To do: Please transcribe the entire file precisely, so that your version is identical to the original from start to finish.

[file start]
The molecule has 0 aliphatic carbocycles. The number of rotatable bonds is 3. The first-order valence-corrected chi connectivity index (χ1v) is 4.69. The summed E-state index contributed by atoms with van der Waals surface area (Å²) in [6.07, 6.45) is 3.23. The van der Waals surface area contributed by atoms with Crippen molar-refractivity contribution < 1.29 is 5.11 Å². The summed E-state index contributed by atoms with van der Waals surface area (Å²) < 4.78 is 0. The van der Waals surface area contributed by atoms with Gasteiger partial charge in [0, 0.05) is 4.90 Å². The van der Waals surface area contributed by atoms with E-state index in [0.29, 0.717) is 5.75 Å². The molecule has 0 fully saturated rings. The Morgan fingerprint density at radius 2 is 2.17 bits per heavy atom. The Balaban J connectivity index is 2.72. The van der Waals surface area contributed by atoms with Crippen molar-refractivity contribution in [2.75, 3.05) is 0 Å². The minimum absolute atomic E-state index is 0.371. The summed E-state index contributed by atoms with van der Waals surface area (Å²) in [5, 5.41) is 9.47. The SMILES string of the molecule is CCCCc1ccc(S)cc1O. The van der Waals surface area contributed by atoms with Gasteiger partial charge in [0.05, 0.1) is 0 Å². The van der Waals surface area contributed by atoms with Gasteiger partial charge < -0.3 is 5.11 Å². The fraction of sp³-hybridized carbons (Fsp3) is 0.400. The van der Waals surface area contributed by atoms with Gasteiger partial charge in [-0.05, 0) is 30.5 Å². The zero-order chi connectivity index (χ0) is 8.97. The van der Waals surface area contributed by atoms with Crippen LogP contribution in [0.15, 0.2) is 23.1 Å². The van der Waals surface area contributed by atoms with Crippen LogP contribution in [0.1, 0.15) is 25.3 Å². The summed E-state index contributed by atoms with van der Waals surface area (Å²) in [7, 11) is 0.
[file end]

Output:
The molecule has 0 aliphatic carbocycles. The number of rotatable bonds is 3. The first-order valence-corrected chi connectivity index (χ1v) is 4.69. The summed E-state index contributed by atoms with van der Waals surface area (Å²) in [6.07, 6.45) is 3.23. The van der Waals surface area contributed by atoms with Crippen molar-refractivity contribution < 1.29 is 5.11 Å². The summed E-state index contributed by atoms with van der Waals surface area (Å²) < 4.78 is 0. The van der Waals surface area contributed by atoms with Gasteiger partial charge in [0, 0.05) is 4.90 Å². The van der Waals surface area contributed by atoms with E-state index in [0.29, 0.717) is 5.75 Å². The molecule has 0 fully saturated rings. The Morgan fingerprint density at radius 2 is 2.17 bits per heavy atom. The Balaban J connectivity index is 2.72. The van der Waals surface area contributed by atoms with Crippen molar-refractivity contribution in [2.75, 3.05) is 0 Å². The minimum absolute atomic E-state index is 0.371. The summed E-state index contributed by atoms with van der Waals surface area (Å²) in [5, 5.41) is 9.47. The SMILES string of the molecule is CCCCc1ccc(S)cc1O. The van der Waals surface area contributed by atoms with Gasteiger partial charge in [0.05, 0.1) is 0 Å². The van der Waals surface area contributed by atoms with Gasteiger partial charge < -0.3 is 5.11 Å². The fraction of sp³-hybridized carbons (Fsp3) is 0.400. The van der Waals surface area contributed by atoms with Gasteiger partial charge in [-0.05, 0) is 30.5 Å². The zero-order chi connectivity index (χ0) is 8.97. The van der Waals surface area contributed by atoms with Crippen LogP contribution in [0.15, 0.2) is 23.1 Å². The van der Waals surface area contributed by atoms with Crippen LogP contribution in [0.1, 0.15) is 25.3 Å². The summed E-state index contributed by atoms with van der Waals surface area (Å²) in [7, 11) is 0.